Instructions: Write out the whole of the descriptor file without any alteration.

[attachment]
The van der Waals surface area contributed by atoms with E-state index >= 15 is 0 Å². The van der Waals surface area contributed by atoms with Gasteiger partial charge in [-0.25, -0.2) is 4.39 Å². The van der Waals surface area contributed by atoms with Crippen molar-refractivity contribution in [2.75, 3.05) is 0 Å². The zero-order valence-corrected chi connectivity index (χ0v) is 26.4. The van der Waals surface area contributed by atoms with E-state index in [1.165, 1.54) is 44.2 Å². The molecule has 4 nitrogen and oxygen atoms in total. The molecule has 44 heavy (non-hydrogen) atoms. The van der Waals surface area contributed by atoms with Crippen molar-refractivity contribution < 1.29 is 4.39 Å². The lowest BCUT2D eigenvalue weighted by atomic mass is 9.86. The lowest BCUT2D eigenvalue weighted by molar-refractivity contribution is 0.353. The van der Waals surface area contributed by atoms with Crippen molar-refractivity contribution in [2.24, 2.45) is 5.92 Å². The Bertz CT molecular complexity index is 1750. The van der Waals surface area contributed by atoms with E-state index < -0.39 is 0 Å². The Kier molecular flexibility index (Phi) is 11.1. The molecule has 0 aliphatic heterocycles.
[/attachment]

The van der Waals surface area contributed by atoms with E-state index >= 15 is 0 Å². The van der Waals surface area contributed by atoms with Gasteiger partial charge in [-0.25, -0.2) is 4.39 Å². The van der Waals surface area contributed by atoms with Crippen molar-refractivity contribution in [2.75, 3.05) is 0 Å². The zero-order valence-corrected chi connectivity index (χ0v) is 26.4. The van der Waals surface area contributed by atoms with E-state index in [1.165, 1.54) is 44.2 Å². The molecule has 4 nitrogen and oxygen atoms in total. The molecule has 44 heavy (non-hydrogen) atoms. The van der Waals surface area contributed by atoms with Crippen molar-refractivity contribution < 1.29 is 4.39 Å². The lowest BCUT2D eigenvalue weighted by atomic mass is 9.86. The lowest BCUT2D eigenvalue weighted by molar-refractivity contribution is 0.353. The van der Waals surface area contributed by atoms with Crippen molar-refractivity contribution in [2.24, 2.45) is 5.92 Å². The Bertz CT molecular complexity index is 1750. The van der Waals surface area contributed by atoms with E-state index < -0.39 is 0 Å². The Kier molecular flexibility index (Phi) is 11.1. The molecule has 0 aliphatic heterocycles.